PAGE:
And we’re off! In approximately 2 hours, aiming to document our progress as we go on Instagram, if anyone is interested: @minkypink.
But first, a word on Barking, our home for the last 2 years, before we leave it behind forever. (Dumper’s remorse? Maybe).
If we had the money, we’d buy a place in Barking. Somewhere nice near the river to rent out and hold onto until we decide to retire and live either off it or in it. In a few years’ time, my bet is that Barking is going to be smoking hot property – Dalston East, if you will. They’re thinking Big, and all those stupid Fresh Wharf shenanigans aside, I kind of love it. It’s got a fantastic sense of community, and aspirations in the creative industries that I wish I could be a part of.
A few things I appreciate, in no particular order:
– the crazy-good history! Barking Abbey was built in the 10th century by Saint Erkenwald for his sister Saint Ethelburga (evidently a family of high achievers). It was so rich and beautiful that William the Conqueror couldn’t shoot Harold’s eye out fast enough, so keen was he to move in and made all the kings of England eat humble pie off the nuns’ flagstones.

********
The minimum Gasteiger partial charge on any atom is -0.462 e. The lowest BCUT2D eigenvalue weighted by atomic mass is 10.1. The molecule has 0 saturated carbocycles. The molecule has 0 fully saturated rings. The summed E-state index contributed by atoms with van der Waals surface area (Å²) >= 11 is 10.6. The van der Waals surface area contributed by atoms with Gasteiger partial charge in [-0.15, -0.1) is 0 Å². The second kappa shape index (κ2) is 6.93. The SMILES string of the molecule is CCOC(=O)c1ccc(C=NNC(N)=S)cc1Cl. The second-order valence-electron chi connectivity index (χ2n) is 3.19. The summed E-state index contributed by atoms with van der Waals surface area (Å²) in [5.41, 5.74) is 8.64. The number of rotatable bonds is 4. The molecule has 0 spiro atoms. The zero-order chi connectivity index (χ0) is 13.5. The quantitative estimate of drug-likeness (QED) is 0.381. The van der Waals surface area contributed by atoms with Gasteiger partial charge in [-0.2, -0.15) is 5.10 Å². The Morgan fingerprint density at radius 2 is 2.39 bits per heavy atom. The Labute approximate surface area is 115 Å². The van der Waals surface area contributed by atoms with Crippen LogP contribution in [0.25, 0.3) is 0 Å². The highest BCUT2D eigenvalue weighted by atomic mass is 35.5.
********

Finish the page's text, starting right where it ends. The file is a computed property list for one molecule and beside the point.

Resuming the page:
– Captain Cook got married in St Margaret’s church. Fact.
– The new Abbey Leisure Centre’s soft play area The Idol received £100,000 Arts Council funding (of an annual £0.5million Barking/ Arts Council pot) and was designed by Turner prize nominee Marvin Gaye Chetwynd.
Admittedly it’s all black, but conceptually it’s great. And apparently the black is to create a sense of danger, which is rare in council soft play areas, so I applaud it.
Also it was designed by a Turner prize nominee, which is super cool and inspiring, so who cares.
– The Granary development right opposite our boat is positioning itself at the heart of a new “artistic quarter” which if the existing building is anything to go by will be really quite beautiful. Especially once someone gets around to sorting our poor, neglected river out. (Don’t all leap up at once – rumour has it that Ilford Film used to dump all their processing waste into the river, so the silt is full of nasties. If true, no self-respecting dredging company will want to touch it with a barge pole. This is hearsay incidentally, so hopefully it’s not true. , because this river area deserves to be bloody lovely one of these days.